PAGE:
I've gone way over the line with settlements. I have 14 I think, at last count, including a couple that I have found and haven't done anything with yet. I answer every call, since I am the Minuteman General I feel it's kind of my job. I have a cool treehouse in Sanctuary, Justice League HQ in Sanctuary where all my companions live when we are not traveling together. I rebuilt the walls of the Castle, turned the Starlight into a full on town...

    I also play the rest of the game, but I get a lot of pleasure out of the building and management aspects. I can level up just building a building--I'm at 33 right now. I get the author's point if you don't like this, and I get that it's an opinion piece, but I just want to add that for some of us this is fun! (Also, if you do it enough, the building system is easy and quite intuitive. The basic thing to remember is to never use the prefabs, and that currently the doors only work on the outside of a building. The two foundation pieces allow you to clip, and using select all means you can pick up a whole structure and move it at once. This is how I build my treehouse and re-fortified the castle.)

    So, yeah, it's a big part of the game for me. And I love it.
  • Ebenezer_5889
    On the exploring-part, true. On the settlements, they're not that time-consuming at all once you get the hang of it.

    On a side note, you say you're a journalist. You might want to check the attitude on certain comments, that kind of responses tend to eat your credibility as a journalist.
  • Gia_4119
    Total noob here - How will I know which settlement quests are mandatory and which ones are not? Will it be obvious?
  • BlackTideTV
    Yes it will be pretty obvious. If you do a lot of Minutemen quests (by talking to Preston Garvey in Sanctuary) you'll unlock a ton of settlements. Basically anytime you go somewhere, get asked for help, then complete that quest, you'll earn a new settlement. Also, a successful storm of the Castle (also available through Preston) will unlock a settlement.

    Sanctuary itself is the training settlement. Once you save Preston and friends in the Museum of Freedom, head back to Sanctuary and you'll be given quests to upgrade the town with food, beds, water, and defense.
  • Venisia Gonzalez
    Featured Columnist
    I've only made one settlement: Sanctuary and it's the only one that I'll maintain. I set it up from the beginning as to avoid things later on even before it was part of the quest. Once it did become part of the quest I received check marks up the whazoo.
    Every one plays differently, but there are benefits to having at least one.
  • Jessi_Cat
    I don't find settlements that difficult..I rarely get called back to do anything. Most of the time when I check my pip-boy and saw an exclamation mark beside something I know it's usually a bug. I spend most of my time in sanctuary building up my personal home. I have probably 15 power armors right now that I am storing there. Really the game is what you make it and you obviously just want to focus on the story and questing. Which is fine you should game how you want to.
    Really I enjoy the crafting and settlement aspects. Makes the game realistic to the story since you would need to craft to survive in that kind of setting and making settlements is part of the "rebuild" aspect. Your opinion is your opinion though BlackTide even if I disagree with you. It is still a nicely written article, well-done.
  • BlackTideTV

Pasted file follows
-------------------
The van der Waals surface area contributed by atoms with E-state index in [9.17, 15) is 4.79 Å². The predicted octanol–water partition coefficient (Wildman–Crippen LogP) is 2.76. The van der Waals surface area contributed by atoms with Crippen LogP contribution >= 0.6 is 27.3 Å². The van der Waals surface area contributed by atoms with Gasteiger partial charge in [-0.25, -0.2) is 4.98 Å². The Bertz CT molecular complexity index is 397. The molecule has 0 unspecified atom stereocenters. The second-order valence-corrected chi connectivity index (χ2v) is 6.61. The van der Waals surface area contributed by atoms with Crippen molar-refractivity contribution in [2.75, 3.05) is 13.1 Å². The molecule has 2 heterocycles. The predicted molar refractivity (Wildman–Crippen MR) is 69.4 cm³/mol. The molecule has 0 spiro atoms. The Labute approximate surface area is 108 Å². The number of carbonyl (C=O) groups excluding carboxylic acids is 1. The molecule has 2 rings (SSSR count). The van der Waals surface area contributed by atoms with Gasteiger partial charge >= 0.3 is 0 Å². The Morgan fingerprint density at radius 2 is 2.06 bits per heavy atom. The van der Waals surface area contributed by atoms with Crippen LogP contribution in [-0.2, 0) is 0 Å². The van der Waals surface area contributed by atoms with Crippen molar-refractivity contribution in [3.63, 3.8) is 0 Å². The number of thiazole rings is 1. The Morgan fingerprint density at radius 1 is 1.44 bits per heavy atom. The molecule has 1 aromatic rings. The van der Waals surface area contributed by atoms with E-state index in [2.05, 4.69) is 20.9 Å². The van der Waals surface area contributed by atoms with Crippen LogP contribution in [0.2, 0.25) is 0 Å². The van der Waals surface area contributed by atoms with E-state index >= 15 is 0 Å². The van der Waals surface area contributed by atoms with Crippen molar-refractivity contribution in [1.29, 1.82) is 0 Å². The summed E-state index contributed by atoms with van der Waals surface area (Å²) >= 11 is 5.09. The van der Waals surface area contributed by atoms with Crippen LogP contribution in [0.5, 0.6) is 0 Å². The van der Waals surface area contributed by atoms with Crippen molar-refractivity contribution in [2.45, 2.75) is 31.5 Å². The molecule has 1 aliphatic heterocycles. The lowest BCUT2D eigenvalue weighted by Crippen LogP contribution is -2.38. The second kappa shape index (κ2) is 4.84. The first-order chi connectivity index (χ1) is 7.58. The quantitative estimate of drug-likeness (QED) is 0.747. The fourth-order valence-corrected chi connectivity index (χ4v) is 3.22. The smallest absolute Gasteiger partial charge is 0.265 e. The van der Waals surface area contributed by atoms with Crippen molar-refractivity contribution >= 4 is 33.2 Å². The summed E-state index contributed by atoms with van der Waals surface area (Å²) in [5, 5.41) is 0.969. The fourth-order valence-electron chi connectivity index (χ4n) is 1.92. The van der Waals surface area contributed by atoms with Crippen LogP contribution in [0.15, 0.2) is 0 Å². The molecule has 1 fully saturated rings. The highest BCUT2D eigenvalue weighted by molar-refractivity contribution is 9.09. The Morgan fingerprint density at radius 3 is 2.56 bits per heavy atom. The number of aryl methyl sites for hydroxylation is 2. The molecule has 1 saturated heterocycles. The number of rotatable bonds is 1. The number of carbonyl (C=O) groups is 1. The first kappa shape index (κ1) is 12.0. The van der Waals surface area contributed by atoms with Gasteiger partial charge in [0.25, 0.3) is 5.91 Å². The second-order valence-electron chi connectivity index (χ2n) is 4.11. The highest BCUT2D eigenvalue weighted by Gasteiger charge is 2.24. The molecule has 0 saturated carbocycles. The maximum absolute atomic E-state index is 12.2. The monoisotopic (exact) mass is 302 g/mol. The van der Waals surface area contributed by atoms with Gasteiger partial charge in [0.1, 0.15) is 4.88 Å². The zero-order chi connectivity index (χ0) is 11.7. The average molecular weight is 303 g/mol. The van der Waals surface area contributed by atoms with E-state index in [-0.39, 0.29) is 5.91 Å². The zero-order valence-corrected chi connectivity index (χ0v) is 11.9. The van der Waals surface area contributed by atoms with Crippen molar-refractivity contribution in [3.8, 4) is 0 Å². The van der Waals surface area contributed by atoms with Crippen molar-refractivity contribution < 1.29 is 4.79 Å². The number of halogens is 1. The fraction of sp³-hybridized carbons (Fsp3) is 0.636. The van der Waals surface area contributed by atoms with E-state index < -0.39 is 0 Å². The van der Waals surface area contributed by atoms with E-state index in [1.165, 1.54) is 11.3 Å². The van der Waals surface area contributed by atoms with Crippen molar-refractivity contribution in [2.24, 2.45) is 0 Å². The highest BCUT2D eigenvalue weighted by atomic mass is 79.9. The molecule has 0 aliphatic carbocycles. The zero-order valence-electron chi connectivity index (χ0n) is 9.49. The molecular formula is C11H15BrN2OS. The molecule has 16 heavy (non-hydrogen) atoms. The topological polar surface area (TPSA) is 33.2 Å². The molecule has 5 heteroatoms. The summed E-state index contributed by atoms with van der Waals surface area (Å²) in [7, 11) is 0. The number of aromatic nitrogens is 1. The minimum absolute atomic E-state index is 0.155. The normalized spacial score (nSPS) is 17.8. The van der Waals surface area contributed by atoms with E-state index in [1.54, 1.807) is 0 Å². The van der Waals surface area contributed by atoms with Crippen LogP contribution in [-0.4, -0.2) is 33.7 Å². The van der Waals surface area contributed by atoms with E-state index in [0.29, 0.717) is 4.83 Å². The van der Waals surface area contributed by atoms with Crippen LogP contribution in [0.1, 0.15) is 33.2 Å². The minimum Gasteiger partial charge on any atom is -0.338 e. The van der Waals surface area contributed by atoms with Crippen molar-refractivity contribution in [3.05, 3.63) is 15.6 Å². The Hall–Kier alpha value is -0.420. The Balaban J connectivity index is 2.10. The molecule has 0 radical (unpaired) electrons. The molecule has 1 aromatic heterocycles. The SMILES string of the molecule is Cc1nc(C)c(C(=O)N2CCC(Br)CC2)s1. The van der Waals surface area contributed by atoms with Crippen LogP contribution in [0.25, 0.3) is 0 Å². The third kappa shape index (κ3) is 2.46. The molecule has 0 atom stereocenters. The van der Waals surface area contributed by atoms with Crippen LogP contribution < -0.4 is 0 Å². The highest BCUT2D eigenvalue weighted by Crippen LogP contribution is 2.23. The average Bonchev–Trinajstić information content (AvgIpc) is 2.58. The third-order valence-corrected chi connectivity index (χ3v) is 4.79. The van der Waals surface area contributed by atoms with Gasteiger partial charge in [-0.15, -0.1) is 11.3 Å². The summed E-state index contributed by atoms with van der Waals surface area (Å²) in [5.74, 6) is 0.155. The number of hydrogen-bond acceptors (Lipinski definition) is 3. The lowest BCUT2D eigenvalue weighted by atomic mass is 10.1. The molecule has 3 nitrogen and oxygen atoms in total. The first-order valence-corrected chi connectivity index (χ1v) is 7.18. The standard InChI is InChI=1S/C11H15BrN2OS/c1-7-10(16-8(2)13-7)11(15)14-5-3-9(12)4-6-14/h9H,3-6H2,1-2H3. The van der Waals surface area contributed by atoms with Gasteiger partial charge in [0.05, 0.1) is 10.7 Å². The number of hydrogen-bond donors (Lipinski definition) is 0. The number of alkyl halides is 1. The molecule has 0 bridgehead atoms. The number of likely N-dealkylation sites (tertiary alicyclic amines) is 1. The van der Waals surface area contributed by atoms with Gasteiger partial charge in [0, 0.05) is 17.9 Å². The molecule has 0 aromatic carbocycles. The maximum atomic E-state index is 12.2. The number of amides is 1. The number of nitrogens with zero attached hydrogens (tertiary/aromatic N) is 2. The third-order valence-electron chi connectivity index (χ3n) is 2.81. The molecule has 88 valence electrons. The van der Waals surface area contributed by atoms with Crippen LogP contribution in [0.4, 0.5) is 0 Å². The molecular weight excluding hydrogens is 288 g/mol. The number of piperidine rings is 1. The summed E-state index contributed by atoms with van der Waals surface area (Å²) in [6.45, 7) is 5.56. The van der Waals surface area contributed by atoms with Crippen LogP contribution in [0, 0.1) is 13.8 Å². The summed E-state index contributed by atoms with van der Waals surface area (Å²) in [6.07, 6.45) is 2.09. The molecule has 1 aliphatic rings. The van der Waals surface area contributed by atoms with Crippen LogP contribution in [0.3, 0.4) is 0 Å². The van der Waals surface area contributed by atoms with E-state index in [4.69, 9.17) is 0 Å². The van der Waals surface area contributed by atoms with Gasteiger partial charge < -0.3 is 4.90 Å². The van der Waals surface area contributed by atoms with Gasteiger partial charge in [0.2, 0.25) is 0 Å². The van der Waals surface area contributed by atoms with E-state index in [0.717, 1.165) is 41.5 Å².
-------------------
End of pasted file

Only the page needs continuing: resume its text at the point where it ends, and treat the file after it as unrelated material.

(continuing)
Thanks for leaving your opinion Jess!

    I do enjoy Fallout 4's crafting. Though it can be tedious and time consuming, it adds overall depth and, as you said, realism to the game.

    The settlement aspect..... not so much. If this was real world post-nuclear apocalypse and you've just escaped a vault where you witnessed your significant other murdered and your baby stolen, what would you do? Obviously go after the kid. Are you going to take on side jobs and do some dirty work to find the baby? Of course. You'll need to craft the best weapons and other miscellaneous items to get where you're going. One thing you wouldn't have to do is build towns all across the Commonwealth.

    Yes, I know that it's another aspect of the game and I'm still focusing on story, but seriously look at the settlement system from a realistic standpoint.

    >You're building towns for random people who've survived in the wild, alone for 200+ years.
    >You're building these towns instead of searching for your long lost son.
    >You're the only one who can do anything around the towns that you build. The settlers do nothing regarding building, maintenance, etc.

    So essentially you build up random places around the world and strangers just show up and say "I'm taking that house that you just built. It's mine now."

    A lot of people are using Sanctuary and nothing else. The real benefits of the settlement system are actually the supply lines. If you plan on settling, settling everywhere is of most benefit to you. Whenever you come across any of your settlements (there's one every ten minutes) in your journeys you can just drop your gear and it will be interconnected with all of your workshops.

    Perhaps I should write an article on Home Plate since no one seems to use it or... know of its existence? It is literally a personal space with no random settlers sleeping in your bed, no raids against it, and it's a worry-free workspace. Located right downtown Diamond City it has two crafting stations outside, a power armor station, the market place next door, it's fully customizable, and it's map-centric.
  • Si_W
    You seriously spent an hour trying to place a vegetable?

    Settlements are not that difficult, get over it already.
  • BlackTideTV
    Firstly, in this specific instance I have called upon the ancient secret art of hyperbole.

    Besides, you didn't read into this too well. I said the garden takes an hour. The whole garden. It's the single placements that make it takes so long. There are random patches of dirt that just won't allow you to plant in. It's glitchy and weird.

    This article isn't about the settlement system being difficult. It's about how time comsuming, redundant, and glitchy it is. The takeaway from this one is: if you disregard settlements you can get a lot more actual gameplay in and get more bang for your buck.